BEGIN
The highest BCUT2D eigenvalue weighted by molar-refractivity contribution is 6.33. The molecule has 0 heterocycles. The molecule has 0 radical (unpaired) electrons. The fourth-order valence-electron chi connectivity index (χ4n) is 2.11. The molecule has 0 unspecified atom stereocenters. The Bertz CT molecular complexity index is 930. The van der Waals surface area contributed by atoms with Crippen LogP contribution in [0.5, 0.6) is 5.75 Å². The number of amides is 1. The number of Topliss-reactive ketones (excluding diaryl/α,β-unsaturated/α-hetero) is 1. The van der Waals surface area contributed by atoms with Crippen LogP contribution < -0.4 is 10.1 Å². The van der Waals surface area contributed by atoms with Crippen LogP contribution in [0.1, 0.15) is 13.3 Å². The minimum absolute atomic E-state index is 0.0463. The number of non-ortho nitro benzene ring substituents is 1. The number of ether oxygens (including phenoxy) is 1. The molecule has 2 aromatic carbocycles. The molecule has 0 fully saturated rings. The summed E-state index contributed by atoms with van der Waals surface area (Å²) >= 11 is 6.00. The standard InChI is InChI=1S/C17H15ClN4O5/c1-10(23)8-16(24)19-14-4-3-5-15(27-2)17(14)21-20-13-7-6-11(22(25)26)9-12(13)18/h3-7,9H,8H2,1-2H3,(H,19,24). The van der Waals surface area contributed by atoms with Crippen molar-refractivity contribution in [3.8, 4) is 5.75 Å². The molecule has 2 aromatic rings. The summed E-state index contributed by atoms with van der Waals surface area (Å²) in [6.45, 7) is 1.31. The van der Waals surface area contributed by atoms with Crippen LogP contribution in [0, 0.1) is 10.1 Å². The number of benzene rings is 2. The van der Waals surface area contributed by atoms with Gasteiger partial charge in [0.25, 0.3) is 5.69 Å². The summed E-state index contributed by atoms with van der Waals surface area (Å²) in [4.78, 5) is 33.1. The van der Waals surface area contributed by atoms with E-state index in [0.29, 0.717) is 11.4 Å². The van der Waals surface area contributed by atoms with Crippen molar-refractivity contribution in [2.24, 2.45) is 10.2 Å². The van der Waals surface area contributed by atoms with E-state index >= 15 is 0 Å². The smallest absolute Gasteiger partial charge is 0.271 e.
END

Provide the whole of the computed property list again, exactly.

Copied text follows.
The highest BCUT2D eigenvalue weighted by molar-refractivity contribution is 6.33. The molecule has 0 heterocycles. The molecule has 0 radical (unpaired) electrons. The fourth-order valence-electron chi connectivity index (χ4n) is 2.11. The molecule has 0 unspecified atom stereocenters. The Bertz CT molecular complexity index is 930. The van der Waals surface area contributed by atoms with Crippen LogP contribution in [0.5, 0.6) is 5.75 Å². The number of amides is 1. The number of Topliss-reactive ketones (excluding diaryl/α,β-unsaturated/α-hetero) is 1. The van der Waals surface area contributed by atoms with Crippen LogP contribution < -0.4 is 10.1 Å². The van der Waals surface area contributed by atoms with Crippen LogP contribution in [0.1, 0.15) is 13.3 Å². The minimum absolute atomic E-state index is 0.0463. The number of non-ortho nitro benzene ring substituents is 1. The number of ether oxygens (including phenoxy) is 1. The molecule has 2 aromatic carbocycles. The molecule has 0 fully saturated rings. The summed E-state index contributed by atoms with van der Waals surface area (Å²) >= 11 is 6.00. The standard InChI is InChI=1S/C17H15ClN4O5/c1-10(23)8-16(24)19-14-4-3-5-15(27-2)17(14)21-20-13-7-6-11(22(25)26)9-12(13)18/h3-7,9H,8H2,1-2H3,(H,19,24). The van der Waals surface area contributed by atoms with Crippen molar-refractivity contribution in [3.8, 4) is 5.75 Å². The molecule has 2 aromatic rings. The summed E-state index contributed by atoms with van der Waals surface area (Å²) in [6.45, 7) is 1.31. The van der Waals surface area contributed by atoms with Crippen LogP contribution in [0, 0.1) is 10.1 Å². The number of benzene rings is 2. The van der Waals surface area contributed by atoms with Gasteiger partial charge in [0.25, 0.3) is 5.69 Å². The summed E-state index contributed by atoms with van der Waals surface area (Å²) in [4.78, 5) is 33.1. The van der Waals surface area contributed by atoms with E-state index in [0.29, 0.717) is 11.4 Å². The van der Waals surface area contributed by atoms with Crippen molar-refractivity contribution in [2.24, 2.45) is 10.2 Å². The van der Waals surface area contributed by atoms with E-state index >= 15 is 0 Å². The smallest absolute Gasteiger partial charge is 0.271 e.